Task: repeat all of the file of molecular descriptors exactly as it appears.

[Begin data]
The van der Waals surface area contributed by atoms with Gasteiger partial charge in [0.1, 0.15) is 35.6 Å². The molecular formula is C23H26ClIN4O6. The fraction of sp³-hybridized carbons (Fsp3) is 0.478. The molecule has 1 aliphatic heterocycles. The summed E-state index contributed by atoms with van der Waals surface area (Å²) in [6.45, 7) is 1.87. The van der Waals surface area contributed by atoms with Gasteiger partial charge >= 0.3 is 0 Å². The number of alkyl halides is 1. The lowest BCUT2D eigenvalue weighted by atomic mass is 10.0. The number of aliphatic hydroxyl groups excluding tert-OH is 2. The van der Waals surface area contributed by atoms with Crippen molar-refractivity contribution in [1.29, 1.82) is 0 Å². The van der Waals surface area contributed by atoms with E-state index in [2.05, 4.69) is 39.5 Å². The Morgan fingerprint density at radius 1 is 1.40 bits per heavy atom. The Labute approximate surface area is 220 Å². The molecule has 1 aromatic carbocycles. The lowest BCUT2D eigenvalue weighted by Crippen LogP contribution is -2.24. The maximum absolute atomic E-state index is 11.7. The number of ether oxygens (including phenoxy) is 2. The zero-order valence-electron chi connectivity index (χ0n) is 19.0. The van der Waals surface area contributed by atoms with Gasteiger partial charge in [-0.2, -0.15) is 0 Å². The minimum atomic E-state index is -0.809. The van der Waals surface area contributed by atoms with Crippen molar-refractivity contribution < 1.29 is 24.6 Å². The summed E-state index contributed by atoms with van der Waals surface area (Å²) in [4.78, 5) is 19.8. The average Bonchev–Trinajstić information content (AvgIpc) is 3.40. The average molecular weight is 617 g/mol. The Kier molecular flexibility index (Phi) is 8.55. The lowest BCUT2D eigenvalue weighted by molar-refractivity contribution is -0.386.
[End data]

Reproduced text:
The van der Waals surface area contributed by atoms with Gasteiger partial charge in [0.1, 0.15) is 35.6 Å². The molecular formula is C23H26ClIN4O6. The fraction of sp³-hybridized carbons (Fsp3) is 0.478. The molecule has 1 aliphatic heterocycles. The summed E-state index contributed by atoms with van der Waals surface area (Å²) in [6.45, 7) is 1.87. The van der Waals surface area contributed by atoms with Gasteiger partial charge >= 0.3 is 0 Å². The number of alkyl halides is 1. The lowest BCUT2D eigenvalue weighted by atomic mass is 10.0. The number of aliphatic hydroxyl groups excluding tert-OH is 2. The van der Waals surface area contributed by atoms with Crippen molar-refractivity contribution in [1.29, 1.82) is 0 Å². The van der Waals surface area contributed by atoms with E-state index in [2.05, 4.69) is 39.5 Å². The Morgan fingerprint density at radius 1 is 1.40 bits per heavy atom. The Labute approximate surface area is 220 Å². The molecule has 1 aromatic carbocycles. The lowest BCUT2D eigenvalue weighted by Crippen LogP contribution is -2.24. The maximum absolute atomic E-state index is 11.7. The number of ether oxygens (including phenoxy) is 2. The zero-order valence-electron chi connectivity index (χ0n) is 19.0. The van der Waals surface area contributed by atoms with Gasteiger partial charge in [-0.2, -0.15) is 0 Å². The minimum atomic E-state index is -0.809. The van der Waals surface area contributed by atoms with Crippen molar-refractivity contribution < 1.29 is 24.6 Å². The summed E-state index contributed by atoms with van der Waals surface area (Å²) in [4.78, 5) is 19.8. The average Bonchev–Trinajstić information content (AvgIpc) is 3.40. The average molecular weight is 617 g/mol. The Kier molecular flexibility index (Phi) is 8.55. The lowest BCUT2D eigenvalue weighted by molar-refractivity contribution is -0.386.